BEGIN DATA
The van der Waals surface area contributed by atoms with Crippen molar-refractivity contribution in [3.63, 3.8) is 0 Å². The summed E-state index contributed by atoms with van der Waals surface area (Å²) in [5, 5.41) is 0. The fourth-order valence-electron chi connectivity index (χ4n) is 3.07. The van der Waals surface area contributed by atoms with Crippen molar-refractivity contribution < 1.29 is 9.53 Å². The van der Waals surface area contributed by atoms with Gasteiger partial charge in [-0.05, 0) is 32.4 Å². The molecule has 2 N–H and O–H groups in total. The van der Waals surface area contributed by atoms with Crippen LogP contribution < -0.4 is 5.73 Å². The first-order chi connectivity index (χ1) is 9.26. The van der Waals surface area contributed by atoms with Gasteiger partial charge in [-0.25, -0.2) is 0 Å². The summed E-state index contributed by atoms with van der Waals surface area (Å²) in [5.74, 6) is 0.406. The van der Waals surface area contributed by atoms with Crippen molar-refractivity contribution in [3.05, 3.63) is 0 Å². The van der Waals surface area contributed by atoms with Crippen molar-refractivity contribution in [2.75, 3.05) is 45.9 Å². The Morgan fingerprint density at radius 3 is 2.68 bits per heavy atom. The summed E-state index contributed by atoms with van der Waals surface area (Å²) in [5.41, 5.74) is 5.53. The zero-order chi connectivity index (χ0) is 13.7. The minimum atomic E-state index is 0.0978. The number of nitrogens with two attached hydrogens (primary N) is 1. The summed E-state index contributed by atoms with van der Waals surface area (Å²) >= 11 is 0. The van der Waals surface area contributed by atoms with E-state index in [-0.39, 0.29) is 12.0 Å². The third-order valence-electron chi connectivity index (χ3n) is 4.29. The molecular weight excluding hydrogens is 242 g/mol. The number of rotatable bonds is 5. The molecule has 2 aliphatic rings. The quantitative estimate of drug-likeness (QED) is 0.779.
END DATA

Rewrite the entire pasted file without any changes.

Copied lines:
The van der Waals surface area contributed by atoms with Crippen molar-refractivity contribution in [3.63, 3.8) is 0 Å². The summed E-state index contributed by atoms with van der Waals surface area (Å²) in [5, 5.41) is 0. The fourth-order valence-electron chi connectivity index (χ4n) is 3.07. The van der Waals surface area contributed by atoms with Crippen molar-refractivity contribution < 1.29 is 9.53 Å². The van der Waals surface area contributed by atoms with Gasteiger partial charge in [-0.05, 0) is 32.4 Å². The molecule has 2 N–H and O–H groups in total. The van der Waals surface area contributed by atoms with Crippen LogP contribution < -0.4 is 5.73 Å². The first-order chi connectivity index (χ1) is 9.26. The van der Waals surface area contributed by atoms with Gasteiger partial charge in [-0.25, -0.2) is 0 Å². The summed E-state index contributed by atoms with van der Waals surface area (Å²) in [5.74, 6) is 0.406. The van der Waals surface area contributed by atoms with Crippen molar-refractivity contribution in [3.05, 3.63) is 0 Å². The van der Waals surface area contributed by atoms with Crippen molar-refractivity contribution in [2.75, 3.05) is 45.9 Å². The Morgan fingerprint density at radius 3 is 2.68 bits per heavy atom. The summed E-state index contributed by atoms with van der Waals surface area (Å²) in [5.41, 5.74) is 5.53. The zero-order chi connectivity index (χ0) is 13.7. The minimum atomic E-state index is 0.0978. The number of nitrogens with two attached hydrogens (primary N) is 1. The summed E-state index contributed by atoms with van der Waals surface area (Å²) >= 11 is 0. The van der Waals surface area contributed by atoms with E-state index in [-0.39, 0.29) is 12.0 Å². The third-order valence-electron chi connectivity index (χ3n) is 4.29. The molecular weight excluding hydrogens is 242 g/mol. The number of rotatable bonds is 5. The molecule has 2 aliphatic rings. The quantitative estimate of drug-likeness (QED) is 0.779.